Kingdom Coming: Rauschenbusch's Christianity and the Social Crisis

By Dorrien, Gary | The Christian Century, November 27, 2007 | Go to article overview

Kingdom Coming: Rauschenbusch's Christianity and the Social Crisis


Dorrien, Gary, The Christian Century


IN THE 1880S Walter Rauschenbusch was a Baptist pastor in the Hell's Kitchen district of New York City, where he served a poor, hurting, immigrant congregation and where he converted to the social gospel. His searing encounter with urban poverty, especially the funerals that he performed for children, drove him to political activism and a social-progressive understanding of Christianity.

He later recalled that during his early ministry he had six books in his head: five were scholarly, one was dangerous. Three times he tried to write the dangerous one but had to put it aside, and each time he came back to it, he found that he had outgrown the manuscript and had to start over.

In 1891 Rauschenbusch decided, with deep sadness, that he had to resign from the ministry because he was going deaf. A surflike roar in his ears made it very difficult to do pastoral tasks; he called it "physical loneliness." He was offered a teaching position at Rochester Theological Seminary, but doubted that teaching would work any better than ministry for a deaf person. His idea was to resign his position, go abroad for a year, write the dangerous book and launch a literary career. His congregation insisted, instead, that he take a paid sabbatical--which he gratefully did, in Germany.

There he labored on a book titled Revolutionary Christianity, which argued that Christianity should be essentially revolutionary, in the manner of Jesus. Until then Rauschenbusch had preached the liberal idea, derived from Albrecht Ritschl, of Christianity as an elipse with two centers: eternal life as the goal of individual existence and the kingdom of God as the goal of humanity. The old pietism and the social-ethical Jesus of modern theology folded together. But in Germany it occurred to Rauschenbusch that Jesus had one center, the kingdom of God. Jesus proclaimed and launched a postmillennial idea of the coming reign of God, and the church was supposed to be a new kind of community that transformed the world by the power of Christ's kingdom-bringing Spirit. Rauschenbusch later recalled: "Here was a concept that embraced everything. Here was something so big that absolutely nothing that interested me was excluded from it.... Wherever I went, whatever I touched, there was the kingdom of God. It carries God into everything that you do."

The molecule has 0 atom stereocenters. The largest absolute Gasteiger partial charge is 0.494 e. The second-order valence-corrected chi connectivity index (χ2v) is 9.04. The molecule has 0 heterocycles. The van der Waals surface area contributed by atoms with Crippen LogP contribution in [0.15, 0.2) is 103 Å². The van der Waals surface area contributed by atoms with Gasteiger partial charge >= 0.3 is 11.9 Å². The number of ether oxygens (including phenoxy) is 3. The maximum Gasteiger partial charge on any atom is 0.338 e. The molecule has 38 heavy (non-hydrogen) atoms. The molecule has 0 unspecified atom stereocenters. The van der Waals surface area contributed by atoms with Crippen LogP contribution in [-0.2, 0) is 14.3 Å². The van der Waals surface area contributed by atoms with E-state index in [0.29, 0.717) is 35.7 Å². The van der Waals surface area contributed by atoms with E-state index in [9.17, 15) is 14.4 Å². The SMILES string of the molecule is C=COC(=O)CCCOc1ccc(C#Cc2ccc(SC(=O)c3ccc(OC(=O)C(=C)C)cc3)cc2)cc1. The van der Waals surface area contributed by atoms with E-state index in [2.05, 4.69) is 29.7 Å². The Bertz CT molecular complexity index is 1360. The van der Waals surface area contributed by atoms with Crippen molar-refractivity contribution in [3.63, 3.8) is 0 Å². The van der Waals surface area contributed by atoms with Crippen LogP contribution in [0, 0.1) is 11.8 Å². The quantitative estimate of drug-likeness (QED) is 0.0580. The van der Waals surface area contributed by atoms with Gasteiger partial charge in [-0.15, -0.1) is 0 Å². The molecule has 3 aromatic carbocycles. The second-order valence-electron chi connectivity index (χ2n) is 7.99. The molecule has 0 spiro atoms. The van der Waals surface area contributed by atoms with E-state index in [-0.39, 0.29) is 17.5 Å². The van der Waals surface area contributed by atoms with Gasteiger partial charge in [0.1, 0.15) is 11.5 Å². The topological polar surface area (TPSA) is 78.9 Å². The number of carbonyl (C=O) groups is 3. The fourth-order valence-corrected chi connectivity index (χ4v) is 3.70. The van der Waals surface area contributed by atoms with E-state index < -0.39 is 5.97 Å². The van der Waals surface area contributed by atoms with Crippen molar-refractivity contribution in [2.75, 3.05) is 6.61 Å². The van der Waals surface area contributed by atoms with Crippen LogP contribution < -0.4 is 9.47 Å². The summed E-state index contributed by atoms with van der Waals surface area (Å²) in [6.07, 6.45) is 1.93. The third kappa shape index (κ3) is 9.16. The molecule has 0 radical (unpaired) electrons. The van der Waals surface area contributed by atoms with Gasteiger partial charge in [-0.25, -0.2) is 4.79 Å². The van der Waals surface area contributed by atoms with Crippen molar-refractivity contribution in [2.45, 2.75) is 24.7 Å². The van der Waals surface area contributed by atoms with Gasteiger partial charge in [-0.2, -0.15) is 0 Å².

In Revolutionary Christianity Rauschenbusch contended that the kingdom of God is always at work toward the realized life of God. He stressed that this idea was beautiful, comprehensive, filled with justice-making ethical content and evangelical: "You have the authority of the Lord Jesus in it."

But the year passed, the book never quite came together, Rauschenbusch returned to his congregation, and the following year he married a schoolteacher, Pauline, who helped him cope with his worsening deafness. They made pastoral calls together, and their marriage was a sustained love affair, mutually supportive and affectionate. The next time Rochester Theological Seminary called, in 1897, Rauschenbusch felt that he was ready for an academic career. His father had headed the German department at Rochester Seminary for many years, and for five years Rauschenbusch carried on his father's work, teaching English and American literature, physiology, physics, civil government, political economy, astronomy, zoology and New Testament--all in German--in addition to raising money for the German department.

This exhausting regimen left no time for his own work, and the German-American community that he served was mostly hostile to the social gospel. Finally, in 1902, the seminary's position in church history opened up, and that is why the greatest works of the social gospel have such a strong historical bent.

While learning his new field of church history, Rauschenbusch spoke at civic groups and churches about the social gospel, helped to organize the Federal Council of Churches and wrote pamphlets for an outfit called the Brotherhood of the Kingdom (which, after a brief debate, admitted sister members). …

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